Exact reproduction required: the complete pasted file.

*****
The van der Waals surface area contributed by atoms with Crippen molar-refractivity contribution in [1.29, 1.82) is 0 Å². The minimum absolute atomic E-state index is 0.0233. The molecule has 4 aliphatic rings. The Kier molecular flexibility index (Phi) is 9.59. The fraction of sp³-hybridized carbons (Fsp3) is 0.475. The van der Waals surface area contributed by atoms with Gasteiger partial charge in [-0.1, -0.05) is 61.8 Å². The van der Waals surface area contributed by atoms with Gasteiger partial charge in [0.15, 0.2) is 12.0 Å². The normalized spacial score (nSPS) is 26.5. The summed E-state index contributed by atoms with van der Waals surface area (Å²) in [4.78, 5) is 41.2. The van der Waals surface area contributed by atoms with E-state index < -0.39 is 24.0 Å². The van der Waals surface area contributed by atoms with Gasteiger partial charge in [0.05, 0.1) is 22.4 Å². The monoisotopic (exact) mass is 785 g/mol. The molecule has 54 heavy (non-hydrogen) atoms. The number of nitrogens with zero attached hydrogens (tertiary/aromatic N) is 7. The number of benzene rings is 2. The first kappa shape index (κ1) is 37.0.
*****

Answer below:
The van der Waals surface area contributed by atoms with Crippen molar-refractivity contribution in [1.29, 1.82) is 0 Å². The minimum absolute atomic E-state index is 0.0233. The molecule has 4 aliphatic rings. The Kier molecular flexibility index (Phi) is 9.59. The fraction of sp³-hybridized carbons (Fsp3) is 0.475. The van der Waals surface area contributed by atoms with Gasteiger partial charge in [-0.1, -0.05) is 61.8 Å². The van der Waals surface area contributed by atoms with Gasteiger partial charge in [0.15, 0.2) is 12.0 Å². The normalized spacial score (nSPS) is 26.5. The summed E-state index contributed by atoms with van der Waals surface area (Å²) in [4.78, 5) is 41.2. The van der Waals surface area contributed by atoms with E-state index < -0.39 is 24.0 Å². The van der Waals surface area contributed by atoms with Gasteiger partial charge in [0.05, 0.1) is 22.4 Å². The monoisotopic (exact) mass is 785 g/mol. The molecule has 54 heavy (non-hydrogen) atoms. The number of nitrogens with zero attached hydrogens (tertiary/aromatic N) is 7. The number of benzene rings is 2. The first kappa shape index (κ1) is 37.0.